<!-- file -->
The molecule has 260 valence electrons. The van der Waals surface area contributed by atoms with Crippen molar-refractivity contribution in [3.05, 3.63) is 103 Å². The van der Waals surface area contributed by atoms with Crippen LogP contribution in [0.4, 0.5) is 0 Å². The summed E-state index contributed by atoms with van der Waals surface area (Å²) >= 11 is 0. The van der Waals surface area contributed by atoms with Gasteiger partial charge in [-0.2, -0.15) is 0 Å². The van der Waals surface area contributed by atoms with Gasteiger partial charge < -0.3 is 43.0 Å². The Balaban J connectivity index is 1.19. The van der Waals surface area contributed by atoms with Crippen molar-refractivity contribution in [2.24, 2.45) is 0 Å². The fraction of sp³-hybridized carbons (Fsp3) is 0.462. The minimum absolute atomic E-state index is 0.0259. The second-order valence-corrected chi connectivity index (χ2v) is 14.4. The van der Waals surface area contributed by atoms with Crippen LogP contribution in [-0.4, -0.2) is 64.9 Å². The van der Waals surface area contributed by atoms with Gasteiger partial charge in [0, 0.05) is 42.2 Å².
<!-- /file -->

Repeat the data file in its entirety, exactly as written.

The molecule has 260 valence electrons. The van der Waals surface area contributed by atoms with Crippen molar-refractivity contribution in [3.05, 3.63) is 103 Å². The van der Waals surface area contributed by atoms with Crippen LogP contribution in [0.4, 0.5) is 0 Å². The summed E-state index contributed by atoms with van der Waals surface area (Å²) >= 11 is 0. The van der Waals surface area contributed by atoms with Gasteiger partial charge in [-0.2, -0.15) is 0 Å². The van der Waals surface area contributed by atoms with Gasteiger partial charge < -0.3 is 43.0 Å². The Balaban J connectivity index is 1.19. The van der Waals surface area contributed by atoms with Crippen molar-refractivity contribution in [2.24, 2.45) is 0 Å². The fraction of sp³-hybridized carbons (Fsp3) is 0.462. The minimum absolute atomic E-state index is 0.0259. The second-order valence-corrected chi connectivity index (χ2v) is 14.4. The van der Waals surface area contributed by atoms with Crippen LogP contribution in [-0.4, -0.2) is 64.9 Å². The van der Waals surface area contributed by atoms with Gasteiger partial charge in [0, 0.05) is 42.2 Å².